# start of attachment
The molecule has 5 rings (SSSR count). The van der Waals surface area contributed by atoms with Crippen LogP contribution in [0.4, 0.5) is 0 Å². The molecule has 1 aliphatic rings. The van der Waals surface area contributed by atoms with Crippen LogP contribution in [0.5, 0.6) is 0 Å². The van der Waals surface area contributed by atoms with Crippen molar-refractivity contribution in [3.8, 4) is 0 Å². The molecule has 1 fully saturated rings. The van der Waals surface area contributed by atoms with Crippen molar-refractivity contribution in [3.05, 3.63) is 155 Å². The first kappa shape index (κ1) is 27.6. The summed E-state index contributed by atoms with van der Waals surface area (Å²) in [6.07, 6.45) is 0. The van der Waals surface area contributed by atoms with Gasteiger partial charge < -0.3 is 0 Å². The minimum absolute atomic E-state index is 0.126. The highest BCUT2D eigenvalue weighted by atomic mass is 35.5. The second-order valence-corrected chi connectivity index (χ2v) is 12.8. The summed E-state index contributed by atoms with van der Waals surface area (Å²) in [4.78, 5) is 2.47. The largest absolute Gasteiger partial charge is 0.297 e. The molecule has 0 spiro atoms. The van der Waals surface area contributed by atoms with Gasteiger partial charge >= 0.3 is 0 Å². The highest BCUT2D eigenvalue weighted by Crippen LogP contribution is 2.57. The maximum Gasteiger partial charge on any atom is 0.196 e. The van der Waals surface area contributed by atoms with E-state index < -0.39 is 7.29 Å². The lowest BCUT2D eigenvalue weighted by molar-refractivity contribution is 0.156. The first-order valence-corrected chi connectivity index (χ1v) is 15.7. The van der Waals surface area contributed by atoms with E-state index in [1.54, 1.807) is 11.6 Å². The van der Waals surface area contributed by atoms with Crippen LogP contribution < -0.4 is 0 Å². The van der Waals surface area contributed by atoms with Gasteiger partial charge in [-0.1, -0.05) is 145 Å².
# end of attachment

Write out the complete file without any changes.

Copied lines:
The molecule has 5 rings (SSSR count). The van der Waals surface area contributed by atoms with Crippen LogP contribution in [0.4, 0.5) is 0 Å². The molecule has 1 aliphatic rings. The van der Waals surface area contributed by atoms with Crippen LogP contribution in [0.5, 0.6) is 0 Å². The van der Waals surface area contributed by atoms with Crippen molar-refractivity contribution in [3.8, 4) is 0 Å². The molecule has 1 fully saturated rings. The van der Waals surface area contributed by atoms with Crippen molar-refractivity contribution in [3.05, 3.63) is 155 Å². The first kappa shape index (κ1) is 27.6. The summed E-state index contributed by atoms with van der Waals surface area (Å²) in [6.07, 6.45) is 0. The van der Waals surface area contributed by atoms with Gasteiger partial charge < -0.3 is 0 Å². The minimum absolute atomic E-state index is 0.126. The highest BCUT2D eigenvalue weighted by atomic mass is 35.5. The second-order valence-corrected chi connectivity index (χ2v) is 12.8. The summed E-state index contributed by atoms with van der Waals surface area (Å²) in [4.78, 5) is 2.47. The largest absolute Gasteiger partial charge is 0.297 e. The molecule has 0 spiro atoms. The van der Waals surface area contributed by atoms with Gasteiger partial charge >= 0.3 is 0 Å². The highest BCUT2D eigenvalue weighted by Crippen LogP contribution is 2.57. The maximum Gasteiger partial charge on any atom is 0.196 e. The van der Waals surface area contributed by atoms with E-state index < -0.39 is 7.29 Å². The lowest BCUT2D eigenvalue weighted by molar-refractivity contribution is 0.156. The first-order valence-corrected chi connectivity index (χ1v) is 15.7. The van der Waals surface area contributed by atoms with E-state index in [1.54, 1.807) is 11.6 Å². The van der Waals surface area contributed by atoms with Crippen LogP contribution < -0.4 is 0 Å². The van der Waals surface area contributed by atoms with Gasteiger partial charge in [-0.1, -0.05) is 145 Å².